Iraq War veteran Skyler Nelson has been named the 2021 El Paso County Veteran of the Year in recognition of her work advocating for veterans.
“I’m honored to be standing up here and to even be considered among those veterans,” Nelson said as she accepted the award Thursday during a ceremony at Bear Creek Regional Park, praising fellow finalists Al Batey, Roger Fortin and Andrew Gilbert. “They’re doing amazing things.”
Nelson joined the Army when she was 17 and served in Iraq as a chaplain assistant. While in Iraq, Nelson contracted tuberculosis and spent 10 months battling the disease, which left her with lung and nerve damage. She was medically discharged in 2012 after five and a half years in the Army, she said.
On Thursday Nelson credited winning the honor to her mentor, Command Sgt. Maj. Scott Allen Bailey, who died while on active duty in November 2017, three months shy of his planned retirement.
“When I joined the Army, I was just a kid who didn’t know anything about life or the military, but Scott took me under his wing and taught me more than I ever could have imagined,” Nelson said. "He helped me throughout my career and even after it ended.”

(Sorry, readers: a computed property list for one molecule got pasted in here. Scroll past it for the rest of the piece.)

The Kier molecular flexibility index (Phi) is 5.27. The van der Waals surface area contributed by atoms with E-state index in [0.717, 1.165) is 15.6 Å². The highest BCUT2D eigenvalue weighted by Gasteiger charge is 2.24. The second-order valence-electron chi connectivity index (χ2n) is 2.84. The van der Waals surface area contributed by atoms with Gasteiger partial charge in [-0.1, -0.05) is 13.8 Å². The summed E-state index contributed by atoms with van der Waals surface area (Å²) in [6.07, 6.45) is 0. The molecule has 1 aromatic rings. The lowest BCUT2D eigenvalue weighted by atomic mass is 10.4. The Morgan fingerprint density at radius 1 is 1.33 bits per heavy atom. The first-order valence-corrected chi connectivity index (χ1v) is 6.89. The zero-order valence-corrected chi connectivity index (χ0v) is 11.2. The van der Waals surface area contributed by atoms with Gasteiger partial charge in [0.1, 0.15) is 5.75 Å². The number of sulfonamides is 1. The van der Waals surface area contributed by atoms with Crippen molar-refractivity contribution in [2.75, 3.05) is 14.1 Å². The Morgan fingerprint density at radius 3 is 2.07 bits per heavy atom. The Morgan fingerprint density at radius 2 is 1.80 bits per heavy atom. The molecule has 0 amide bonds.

Nelson recalled how Bailey ensured her husband, who was also serving active duty then, could spend as much time as possible with her as she underwent treatment for tuberculosis. When he noticed Nelson was struggling with her transition back into civilian life — “I was depressed and angry, and I felt like my life had no purpose,” Nelson told the crowd — Bailey called her regularly and enlisted the help of a friend to take Nelson out for coffee and physically check in on her, she said.
“It wasn’t just me though, that he treated this way,” Nelson said. "He went above and beyond to make sure that his soldiers were taken care of.”
Since serving in the Army, Nelson has volunteered countless hours advocating for fellow veterans, volunteering with several veteran services organizations and working with local leaders to provide services to homeless veterans, El Paso County Commissioner Longinos Gonzalez said Thursday as he introduced her as one of four award finalists.
Nelson works as the community outreach coordinator for K9’s for Veterans Abroad, helping raise thousands of dollars to provide free service dogs to veterans. She also works with Homes for All Veterans, The Green Beret Foundation and Mental Health Colorado, among other local nonprofits; advocates for homeless veterans and Gold Star families; and is a member of the Spacious Skies Charter School board, working to start a private school that assists special needs children, Gonzalez said.
Nelson is also a graduate student at Pepperdine University, where she is studying to become a clinical psychologist, and is working on a veteran housing project near Fort Carson in honor of Bailey, she said.